NewWave UP193

...means laser-ablation inductively coupled plasma mass spectrometry. We use a New Wave UP193 for the quantitative analysis of various types of solid samples.

How it works

Laser-ablation ICP-MS is a method for microchemical (spot) analyses of trace element concentrations and isotope ratios in solid materials. By firing a high-energy laser beam onto the sample surface, material is ablated and thus a hole "drilled" into the sample. The ablated microparticles are removed from the sample chamber by an argon or helium carrier gas, and the aerosol is directly introduced into the hot plasma of an ICP-MS to be analyzed. Elements in concentrations as low as 10 ppb (ng/g) can be analyzed and quantified. See examples

The laser

The UP193ss by NewWave is a solid state laser with a wavelength of 193 nm (deep ultraviolet), a pulse width of c. 3 ns, and an irradiance at the sample of up to 2 GW/cm2. The short wavelength minimizes elemental fractionation at the ablation site and allows for ablation even of colorless minerals such as calcite. Spot sizes can be selected from 10 to 100 microns and pulse rates from 1 to 10 Hz. Samples can be ablated using individual spots, lines/rasters of spots, and continuous lines/rasters. Samples can be illuminated by reflected (coax and ring) as well as transmitted light.

Sample types and preparation

Almost any type of solid sample can be analyzed. The samples do not need to be coated or vacuum-resistant. They also do not need to be polished, although this may facilitate sample inspection and point location. Petrographic thin sections can directly be analyzed, e.g. after electron microprobe analyses of major elements; in this case the coating should be removed. The materials analyzed in our lab so far include silicate and non-silicate minerals, glasses, volcanic glass shards, foraminifers, otoliths, statoliths, bivalve shells, and more.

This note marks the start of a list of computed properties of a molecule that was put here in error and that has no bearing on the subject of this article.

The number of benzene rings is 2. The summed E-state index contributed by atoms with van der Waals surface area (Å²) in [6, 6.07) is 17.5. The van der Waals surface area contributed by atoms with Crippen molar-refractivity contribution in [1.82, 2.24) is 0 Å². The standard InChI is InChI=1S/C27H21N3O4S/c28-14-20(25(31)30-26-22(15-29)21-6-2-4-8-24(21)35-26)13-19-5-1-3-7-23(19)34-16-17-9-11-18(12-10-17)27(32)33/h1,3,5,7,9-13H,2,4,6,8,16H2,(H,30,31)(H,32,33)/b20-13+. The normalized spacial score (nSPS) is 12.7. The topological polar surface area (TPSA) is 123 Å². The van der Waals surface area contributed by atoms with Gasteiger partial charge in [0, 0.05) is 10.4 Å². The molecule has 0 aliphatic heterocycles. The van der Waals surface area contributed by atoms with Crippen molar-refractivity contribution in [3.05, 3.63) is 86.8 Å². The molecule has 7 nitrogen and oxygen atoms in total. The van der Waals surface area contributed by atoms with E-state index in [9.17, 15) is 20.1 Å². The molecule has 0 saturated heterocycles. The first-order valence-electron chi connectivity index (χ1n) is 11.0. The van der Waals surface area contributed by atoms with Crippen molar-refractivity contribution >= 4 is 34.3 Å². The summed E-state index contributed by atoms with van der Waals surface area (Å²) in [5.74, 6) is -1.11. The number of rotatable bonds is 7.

The normal sample chamber has a diameter of c. 45 mm limiting the maximal sample size. Samples can be mounted and fixed in many ways. Ideally, samples are prepared on a standard 1-inch mount (25 mm diameter, 5...20 mm height), as petrographic thin sections (max. 28 x 48 mm), or as fragments of < 3 mm thickness (see figure).

Calibration and data reduction

For determination of elemental concentrations, one element with known concentration (internal standard) must be analyzed along with the elements of interest in both sample and calibration standard. This is often 43Ca or 29Si and must be determined either by electron microprobe or by stochiometric calculations. For calibration and data monitoring we use synthetic glasses doped with trace elements (NIST610, NIST612), synthetic glasses from natural rocks (MPI-DING glasses, Jochum et al. 2000; USGS glasses BCR2G, BIR1G and BHVO2G), pressed pellets from carbonates, and others. Data reduction is carried out using both GeoPro(TM) and Glitter(TM) software.

User regulations ICP-MS